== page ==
4. Water. All equines have issues perceiving the depth of water, and are usually reluctant to go in. Horses, however, are more easily persuaded, and some even enjoy rolling around in ponds if they are available to them. With donkeys, think African watering hole with alligators in it. That water is terrifying! This can extend even to their drinking water and tanks they have known for a long time. They might circle it, back away, walk up to it, reach out as for as they can without actually touching it or stepping forward, until finally reluctantly drinking. If you plan to take your donkeys somewhere new overnight, bring a watering container and water from the previous pace that they already will drink from, or you amy have a heck of a time getting them to drink. Getting donkeys to step through water can be a real challenge, and many times the first step is a huge "coon jump" over the offending puddle. Be prepared! Acclimate your donkeys slowly to going through water, do not expect them to go through something larger until they have mastered something much smaller. Be very very very patient and reward profusely when they manage it. The first few times, it may take more than an hour. Be prepared. Some may surprise you and do great, but they are in the minority.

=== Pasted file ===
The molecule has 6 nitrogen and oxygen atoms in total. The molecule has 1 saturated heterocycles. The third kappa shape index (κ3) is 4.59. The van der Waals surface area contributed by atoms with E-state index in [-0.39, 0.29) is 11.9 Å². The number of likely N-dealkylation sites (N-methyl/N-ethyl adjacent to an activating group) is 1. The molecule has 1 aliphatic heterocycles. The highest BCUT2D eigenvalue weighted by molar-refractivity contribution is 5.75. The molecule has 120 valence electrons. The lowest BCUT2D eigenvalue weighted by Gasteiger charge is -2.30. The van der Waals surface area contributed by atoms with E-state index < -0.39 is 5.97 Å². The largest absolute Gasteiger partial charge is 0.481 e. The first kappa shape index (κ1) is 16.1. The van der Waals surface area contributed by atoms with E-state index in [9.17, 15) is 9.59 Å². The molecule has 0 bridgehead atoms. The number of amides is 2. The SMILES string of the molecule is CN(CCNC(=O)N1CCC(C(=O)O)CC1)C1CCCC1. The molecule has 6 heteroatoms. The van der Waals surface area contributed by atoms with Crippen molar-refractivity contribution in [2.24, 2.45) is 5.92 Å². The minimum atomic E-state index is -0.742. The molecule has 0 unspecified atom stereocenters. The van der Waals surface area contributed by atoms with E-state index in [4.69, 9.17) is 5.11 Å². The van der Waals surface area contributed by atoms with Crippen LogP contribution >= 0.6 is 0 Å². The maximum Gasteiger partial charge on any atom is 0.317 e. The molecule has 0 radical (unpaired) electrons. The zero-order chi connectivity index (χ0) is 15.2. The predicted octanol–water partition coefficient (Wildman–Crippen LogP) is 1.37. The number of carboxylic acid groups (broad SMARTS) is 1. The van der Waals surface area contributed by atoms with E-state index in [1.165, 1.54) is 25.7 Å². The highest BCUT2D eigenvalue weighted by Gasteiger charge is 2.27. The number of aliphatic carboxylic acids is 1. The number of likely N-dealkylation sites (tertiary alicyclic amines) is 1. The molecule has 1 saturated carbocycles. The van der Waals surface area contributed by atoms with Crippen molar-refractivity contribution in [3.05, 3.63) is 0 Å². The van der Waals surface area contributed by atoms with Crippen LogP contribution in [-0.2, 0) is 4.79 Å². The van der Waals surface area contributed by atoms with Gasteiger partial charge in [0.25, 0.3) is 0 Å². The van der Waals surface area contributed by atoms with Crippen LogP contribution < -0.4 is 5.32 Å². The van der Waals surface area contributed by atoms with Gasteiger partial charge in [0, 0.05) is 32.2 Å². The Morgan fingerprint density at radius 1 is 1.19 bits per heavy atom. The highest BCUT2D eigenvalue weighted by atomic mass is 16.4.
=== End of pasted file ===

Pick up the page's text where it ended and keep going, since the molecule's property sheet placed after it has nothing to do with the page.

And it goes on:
There are many many many more ways in which donkeys differ from horses in their behavior, thinking, intelligence as well as medically. What are some of the differences you have seen? The more you observe, the more able you will be to communicate well with your donkeys!